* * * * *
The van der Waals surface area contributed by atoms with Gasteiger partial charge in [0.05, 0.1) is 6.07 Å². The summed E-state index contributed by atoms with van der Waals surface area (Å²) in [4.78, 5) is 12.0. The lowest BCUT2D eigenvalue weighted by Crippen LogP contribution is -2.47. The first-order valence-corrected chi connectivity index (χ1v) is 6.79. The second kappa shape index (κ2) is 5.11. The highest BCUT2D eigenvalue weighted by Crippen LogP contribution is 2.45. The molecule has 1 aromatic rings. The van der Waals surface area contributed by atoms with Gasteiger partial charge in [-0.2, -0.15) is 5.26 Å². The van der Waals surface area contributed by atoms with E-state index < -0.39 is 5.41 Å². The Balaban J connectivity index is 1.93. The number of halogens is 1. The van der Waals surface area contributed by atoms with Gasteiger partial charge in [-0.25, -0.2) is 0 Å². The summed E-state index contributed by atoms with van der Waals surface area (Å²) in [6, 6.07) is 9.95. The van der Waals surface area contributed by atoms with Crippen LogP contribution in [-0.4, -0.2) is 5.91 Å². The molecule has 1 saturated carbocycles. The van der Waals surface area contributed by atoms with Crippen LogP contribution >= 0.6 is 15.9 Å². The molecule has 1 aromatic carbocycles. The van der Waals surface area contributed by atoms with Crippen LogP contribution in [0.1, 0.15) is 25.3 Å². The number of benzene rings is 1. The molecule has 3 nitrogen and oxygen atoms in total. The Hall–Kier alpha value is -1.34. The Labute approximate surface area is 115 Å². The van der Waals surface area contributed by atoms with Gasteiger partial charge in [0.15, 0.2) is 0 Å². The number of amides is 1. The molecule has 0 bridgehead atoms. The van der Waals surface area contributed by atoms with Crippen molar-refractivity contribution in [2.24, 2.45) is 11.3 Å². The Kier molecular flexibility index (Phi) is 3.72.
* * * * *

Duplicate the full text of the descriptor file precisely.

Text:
The van der Waals surface area contributed by atoms with Gasteiger partial charge in [0.05, 0.1) is 6.07 Å². The summed E-state index contributed by atoms with van der Waals surface area (Å²) in [4.78, 5) is 12.0. The lowest BCUT2D eigenvalue weighted by Crippen LogP contribution is -2.47. The first-order valence-corrected chi connectivity index (χ1v) is 6.79. The second kappa shape index (κ2) is 5.11. The highest BCUT2D eigenvalue weighted by Crippen LogP contribution is 2.45. The molecule has 1 aromatic rings. The van der Waals surface area contributed by atoms with Gasteiger partial charge in [-0.2, -0.15) is 5.26 Å². The van der Waals surface area contributed by atoms with E-state index < -0.39 is 5.41 Å². The Balaban J connectivity index is 1.93. The number of halogens is 1. The van der Waals surface area contributed by atoms with Gasteiger partial charge in [-0.25, -0.2) is 0 Å². The summed E-state index contributed by atoms with van der Waals surface area (Å²) in [6, 6.07) is 9.95. The van der Waals surface area contributed by atoms with Crippen LogP contribution in [-0.4, -0.2) is 5.91 Å². The molecule has 1 saturated carbocycles. The van der Waals surface area contributed by atoms with Crippen LogP contribution >= 0.6 is 15.9 Å². The molecule has 1 aromatic carbocycles. The van der Waals surface area contributed by atoms with Crippen LogP contribution in [0.1, 0.15) is 25.3 Å². The number of benzene rings is 1. The molecule has 3 nitrogen and oxygen atoms in total. The Hall–Kier alpha value is -1.34. The Labute approximate surface area is 115 Å². The van der Waals surface area contributed by atoms with Gasteiger partial charge in [0.15, 0.2) is 0 Å². The number of amides is 1. The molecule has 0 bridgehead atoms. The van der Waals surface area contributed by atoms with Crippen molar-refractivity contribution in [2.24, 2.45) is 11.3 Å². The Kier molecular flexibility index (Phi) is 3.72.